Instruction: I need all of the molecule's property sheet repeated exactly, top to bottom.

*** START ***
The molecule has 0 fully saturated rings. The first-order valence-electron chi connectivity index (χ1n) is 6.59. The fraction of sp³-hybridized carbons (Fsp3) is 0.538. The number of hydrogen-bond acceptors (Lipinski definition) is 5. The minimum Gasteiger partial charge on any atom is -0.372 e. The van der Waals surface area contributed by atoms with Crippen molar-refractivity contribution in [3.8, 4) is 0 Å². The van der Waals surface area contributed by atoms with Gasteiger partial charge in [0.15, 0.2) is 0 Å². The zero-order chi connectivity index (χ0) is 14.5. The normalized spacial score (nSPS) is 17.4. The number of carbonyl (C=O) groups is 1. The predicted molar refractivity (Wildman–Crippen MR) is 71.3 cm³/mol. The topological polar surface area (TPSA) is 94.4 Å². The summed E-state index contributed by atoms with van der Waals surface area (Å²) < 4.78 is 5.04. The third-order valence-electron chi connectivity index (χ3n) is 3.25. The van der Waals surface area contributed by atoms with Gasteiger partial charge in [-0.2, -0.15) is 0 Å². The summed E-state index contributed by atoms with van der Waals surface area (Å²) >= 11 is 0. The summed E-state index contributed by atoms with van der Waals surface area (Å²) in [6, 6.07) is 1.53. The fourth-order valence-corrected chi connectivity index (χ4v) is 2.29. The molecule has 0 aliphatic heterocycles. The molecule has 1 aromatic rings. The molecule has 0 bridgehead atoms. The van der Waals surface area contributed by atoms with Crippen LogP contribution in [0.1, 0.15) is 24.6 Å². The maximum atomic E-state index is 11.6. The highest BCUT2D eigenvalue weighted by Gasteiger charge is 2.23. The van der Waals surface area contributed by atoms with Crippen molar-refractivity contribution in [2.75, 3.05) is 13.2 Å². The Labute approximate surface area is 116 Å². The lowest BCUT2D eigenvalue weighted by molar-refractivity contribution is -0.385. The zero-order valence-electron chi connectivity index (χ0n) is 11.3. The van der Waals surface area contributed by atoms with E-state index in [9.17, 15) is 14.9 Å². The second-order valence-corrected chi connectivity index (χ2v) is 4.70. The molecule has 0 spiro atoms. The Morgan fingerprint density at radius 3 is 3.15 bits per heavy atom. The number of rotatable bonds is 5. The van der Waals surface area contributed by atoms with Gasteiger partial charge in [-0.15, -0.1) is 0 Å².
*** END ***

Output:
The molecule has 0 fully saturated rings. The first-order valence-electron chi connectivity index (χ1n) is 6.59. The fraction of sp³-hybridized carbons (Fsp3) is 0.538. The number of hydrogen-bond acceptors (Lipinski definition) is 5. The minimum Gasteiger partial charge on any atom is -0.372 e. The van der Waals surface area contributed by atoms with Crippen molar-refractivity contribution in [3.8, 4) is 0 Å². The van der Waals surface area contributed by atoms with Gasteiger partial charge in [0.15, 0.2) is 0 Å². The zero-order chi connectivity index (χ0) is 14.5. The normalized spacial score (nSPS) is 17.4. The number of carbonyl (C=O) groups is 1. The predicted molar refractivity (Wildman–Crippen MR) is 71.3 cm³/mol. The topological polar surface area (TPSA) is 94.4 Å². The summed E-state index contributed by atoms with van der Waals surface area (Å²) < 4.78 is 5.04. The third-order valence-electron chi connectivity index (χ3n) is 3.25. The van der Waals surface area contributed by atoms with Gasteiger partial charge in [-0.2, -0.15) is 0 Å². The summed E-state index contributed by atoms with van der Waals surface area (Å²) >= 11 is 0. The summed E-state index contributed by atoms with van der Waals surface area (Å²) in [6, 6.07) is 1.53. The fourth-order valence-corrected chi connectivity index (χ4v) is 2.29. The molecule has 0 aliphatic heterocycles. The molecule has 1 aromatic rings. The molecule has 0 bridgehead atoms. The van der Waals surface area contributed by atoms with Crippen LogP contribution in [0.1, 0.15) is 24.6 Å². The maximum atomic E-state index is 11.6. The highest BCUT2D eigenvalue weighted by Gasteiger charge is 2.23. The van der Waals surface area contributed by atoms with Crippen molar-refractivity contribution in [2.75, 3.05) is 13.2 Å². The Labute approximate surface area is 116 Å². The lowest BCUT2D eigenvalue weighted by molar-refractivity contribution is -0.385. The zero-order valence-electron chi connectivity index (χ0n) is 11.3. The van der Waals surface area contributed by atoms with E-state index in [9.17, 15) is 14.9 Å². The second-order valence-corrected chi connectivity index (χ2v) is 4.70. The molecule has 0 spiro atoms. The Morgan fingerprint density at radius 3 is 3.15 bits per heavy atom. The number of rotatable bonds is 5. The van der Waals surface area contributed by atoms with Gasteiger partial charge in [-0.15, -0.1) is 0 Å².